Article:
3D MODELLING IN TEMPERATE WATERS: BUILDING RIGS AND DATA SCIENCE TO SUPPORT GLASS SPONGE MONITORING EFFORTS IN COASTAL BRITISH COLUMBIA
- Department of Geography, Simon Fraser University, Burnaby, Canada
Keywords: 3D Underwater Modelling, Photogrammetry, Structure-from-Motion, Temperate Marine Ecology, Glass Sponges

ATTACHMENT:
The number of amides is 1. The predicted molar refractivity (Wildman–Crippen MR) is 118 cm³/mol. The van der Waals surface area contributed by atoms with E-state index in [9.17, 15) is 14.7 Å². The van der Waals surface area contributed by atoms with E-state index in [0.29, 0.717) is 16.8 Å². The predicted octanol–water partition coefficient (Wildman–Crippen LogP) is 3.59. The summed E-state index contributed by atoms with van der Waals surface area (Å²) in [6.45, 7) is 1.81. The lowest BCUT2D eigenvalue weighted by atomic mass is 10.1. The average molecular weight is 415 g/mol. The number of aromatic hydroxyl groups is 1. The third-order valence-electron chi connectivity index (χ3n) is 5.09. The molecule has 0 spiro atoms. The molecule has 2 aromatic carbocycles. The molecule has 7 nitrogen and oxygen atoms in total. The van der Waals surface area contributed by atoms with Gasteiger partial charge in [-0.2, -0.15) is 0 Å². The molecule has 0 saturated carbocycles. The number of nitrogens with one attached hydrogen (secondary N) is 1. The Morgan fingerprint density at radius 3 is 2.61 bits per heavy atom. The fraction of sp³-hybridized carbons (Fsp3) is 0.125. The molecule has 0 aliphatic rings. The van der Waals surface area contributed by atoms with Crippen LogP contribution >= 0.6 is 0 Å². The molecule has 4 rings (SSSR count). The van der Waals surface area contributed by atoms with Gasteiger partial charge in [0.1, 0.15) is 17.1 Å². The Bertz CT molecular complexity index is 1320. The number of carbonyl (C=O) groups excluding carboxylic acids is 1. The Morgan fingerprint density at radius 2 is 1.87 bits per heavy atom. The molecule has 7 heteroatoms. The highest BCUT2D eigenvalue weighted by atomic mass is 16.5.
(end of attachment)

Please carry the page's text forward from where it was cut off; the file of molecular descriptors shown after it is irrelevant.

Abstract. Structure-from-motion (SfM) has emerged as a popular method of characterizing marine benthos in tropical marine environments and could be of tremendous value to glass sponge monitoring and management efforts in the Northeast Pacific Ocean. However, temperate marine environments present a unique set of challenges to SfM workflows, and the combined impact that cold, dark, and turbid waters have on the veracity of SfM derived data must be critically evaluated in order for SfM to become a meaningful tool for ongoing glass sponge research. This paper discusses the design, development, testing, and deployment of an innovative underwater SfM workflow for generating high-resolution 3D models in temperate marine environments. This multi-phase research project (dry-lab, wet-lab, and field), while possibly seen as unconventional, was designed to innovate in two ways. First to build an operational data capture platform to support low-cost SfM-based seafloor surveys. And second, to enable systematic isolation and evaluation of SfM data capture parameters and their implications for representational veracity and data quality. This paper reports the challenges and outcomes from a series of field surveys conducted in Howe Sound, BC, one of which serves as the first of two data sets in a temporal analysis of 3D morphometric change. This research demonstrates that accurate, high-resolution morphometric characterization, of all benthic species and habitats, is dependent on a range of equipment, procedural, and environmental variables. It is also intended to share our applied problem-solving path to successful 3D capture, backed up by robust data science.